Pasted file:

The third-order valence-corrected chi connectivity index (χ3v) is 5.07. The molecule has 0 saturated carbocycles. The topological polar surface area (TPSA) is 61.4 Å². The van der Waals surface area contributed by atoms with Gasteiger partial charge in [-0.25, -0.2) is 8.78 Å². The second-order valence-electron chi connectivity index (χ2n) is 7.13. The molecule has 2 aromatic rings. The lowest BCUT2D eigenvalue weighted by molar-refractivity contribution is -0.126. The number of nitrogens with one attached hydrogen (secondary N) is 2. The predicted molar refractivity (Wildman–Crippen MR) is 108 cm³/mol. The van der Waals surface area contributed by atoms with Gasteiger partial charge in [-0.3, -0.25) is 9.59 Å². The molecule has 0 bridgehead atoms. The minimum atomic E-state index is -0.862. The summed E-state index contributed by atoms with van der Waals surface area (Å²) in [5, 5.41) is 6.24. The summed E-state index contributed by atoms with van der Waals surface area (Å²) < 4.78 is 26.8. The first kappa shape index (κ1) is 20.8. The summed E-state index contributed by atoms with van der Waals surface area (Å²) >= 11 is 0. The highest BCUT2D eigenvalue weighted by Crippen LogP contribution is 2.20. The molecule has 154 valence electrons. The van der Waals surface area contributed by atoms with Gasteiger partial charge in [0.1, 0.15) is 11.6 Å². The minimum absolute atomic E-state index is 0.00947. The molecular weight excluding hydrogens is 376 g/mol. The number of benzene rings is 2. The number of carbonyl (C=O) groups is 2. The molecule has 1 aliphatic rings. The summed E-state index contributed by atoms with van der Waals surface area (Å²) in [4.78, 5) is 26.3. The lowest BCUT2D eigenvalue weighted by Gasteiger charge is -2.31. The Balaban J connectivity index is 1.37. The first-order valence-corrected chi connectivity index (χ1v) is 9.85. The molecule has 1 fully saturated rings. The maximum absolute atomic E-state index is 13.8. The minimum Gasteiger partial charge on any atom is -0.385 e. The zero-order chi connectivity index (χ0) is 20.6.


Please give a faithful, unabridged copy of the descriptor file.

The third-order valence-corrected chi connectivity index (χ3v) is 5.07. The molecule has 0 saturated carbocycles. The topological polar surface area (TPSA) is 61.4 Å². The van der Waals surface area contributed by atoms with Gasteiger partial charge in [-0.25, -0.2) is 8.78 Å². The second-order valence-electron chi connectivity index (χ2n) is 7.13. The molecule has 2 aromatic rings. The lowest BCUT2D eigenvalue weighted by molar-refractivity contribution is -0.126. The number of nitrogens with one attached hydrogen (secondary N) is 2. The predicted molar refractivity (Wildman–Crippen MR) is 108 cm³/mol. The van der Waals surface area contributed by atoms with Gasteiger partial charge in [-0.3, -0.25) is 9.59 Å². The molecule has 0 bridgehead atoms. The minimum atomic E-state index is -0.862. The summed E-state index contributed by atoms with van der Waals surface area (Å²) in [5, 5.41) is 6.24. The summed E-state index contributed by atoms with van der Waals surface area (Å²) < 4.78 is 26.8. The first kappa shape index (κ1) is 20.8. The summed E-state index contributed by atoms with van der Waals surface area (Å²) >= 11 is 0. The highest BCUT2D eigenvalue weighted by Crippen LogP contribution is 2.20. The molecule has 154 valence electrons. The van der Waals surface area contributed by atoms with Gasteiger partial charge in [0.1, 0.15) is 11.6 Å². The minimum absolute atomic E-state index is 0.00947. The molecular weight excluding hydrogens is 376 g/mol. The number of benzene rings is 2. The number of carbonyl (C=O) groups is 2. The molecule has 1 aliphatic rings. The summed E-state index contributed by atoms with van der Waals surface area (Å²) in [4.78, 5) is 26.3. The lowest BCUT2D eigenvalue weighted by Gasteiger charge is -2.31. The Balaban J connectivity index is 1.37. The first-order valence-corrected chi connectivity index (χ1v) is 9.85. The molecule has 1 fully saturated rings. The maximum absolute atomic E-state index is 13.8. The minimum Gasteiger partial charge on any atom is -0.385 e. The zero-order chi connectivity index (χ0) is 20.6.